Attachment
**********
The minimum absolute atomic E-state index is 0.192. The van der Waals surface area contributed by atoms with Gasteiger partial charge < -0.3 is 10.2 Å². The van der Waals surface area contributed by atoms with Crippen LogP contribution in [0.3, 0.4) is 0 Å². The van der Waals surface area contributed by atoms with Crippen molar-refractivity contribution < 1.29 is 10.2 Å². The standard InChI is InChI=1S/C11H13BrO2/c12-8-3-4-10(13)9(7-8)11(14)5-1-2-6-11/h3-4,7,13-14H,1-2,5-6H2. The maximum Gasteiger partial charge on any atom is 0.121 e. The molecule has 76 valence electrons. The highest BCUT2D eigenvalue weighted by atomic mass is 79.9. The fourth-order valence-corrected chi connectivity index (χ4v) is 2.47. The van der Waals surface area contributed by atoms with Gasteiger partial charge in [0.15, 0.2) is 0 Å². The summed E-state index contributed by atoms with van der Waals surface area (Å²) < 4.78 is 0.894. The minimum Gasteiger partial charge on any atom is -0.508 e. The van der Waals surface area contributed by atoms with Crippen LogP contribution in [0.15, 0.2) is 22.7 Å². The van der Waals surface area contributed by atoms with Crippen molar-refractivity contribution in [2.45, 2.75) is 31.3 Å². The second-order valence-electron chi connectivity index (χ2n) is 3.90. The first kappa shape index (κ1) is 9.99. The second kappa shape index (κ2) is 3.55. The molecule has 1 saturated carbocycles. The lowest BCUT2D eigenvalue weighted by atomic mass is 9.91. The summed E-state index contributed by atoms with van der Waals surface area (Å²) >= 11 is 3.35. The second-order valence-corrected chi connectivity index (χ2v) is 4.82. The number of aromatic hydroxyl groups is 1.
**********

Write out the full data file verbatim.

The minimum absolute atomic E-state index is 0.192. The van der Waals surface area contributed by atoms with Gasteiger partial charge < -0.3 is 10.2 Å². The van der Waals surface area contributed by atoms with Crippen LogP contribution in [0.3, 0.4) is 0 Å². The van der Waals surface area contributed by atoms with Crippen molar-refractivity contribution < 1.29 is 10.2 Å². The standard InChI is InChI=1S/C11H13BrO2/c12-8-3-4-10(13)9(7-8)11(14)5-1-2-6-11/h3-4,7,13-14H,1-2,5-6H2. The maximum Gasteiger partial charge on any atom is 0.121 e. The molecule has 76 valence electrons. The highest BCUT2D eigenvalue weighted by atomic mass is 79.9. The fourth-order valence-corrected chi connectivity index (χ4v) is 2.47. The van der Waals surface area contributed by atoms with Gasteiger partial charge in [0.15, 0.2) is 0 Å². The summed E-state index contributed by atoms with van der Waals surface area (Å²) < 4.78 is 0.894. The minimum Gasteiger partial charge on any atom is -0.508 e. The van der Waals surface area contributed by atoms with Crippen LogP contribution in [0.15, 0.2) is 22.7 Å². The van der Waals surface area contributed by atoms with Crippen molar-refractivity contribution in [2.45, 2.75) is 31.3 Å². The second-order valence-electron chi connectivity index (χ2n) is 3.90. The first kappa shape index (κ1) is 9.99. The second kappa shape index (κ2) is 3.55. The molecule has 1 saturated carbocycles. The lowest BCUT2D eigenvalue weighted by atomic mass is 9.91. The summed E-state index contributed by atoms with van der Waals surface area (Å²) >= 11 is 3.35. The second-order valence-corrected chi connectivity index (χ2v) is 4.82. The number of aromatic hydroxyl groups is 1.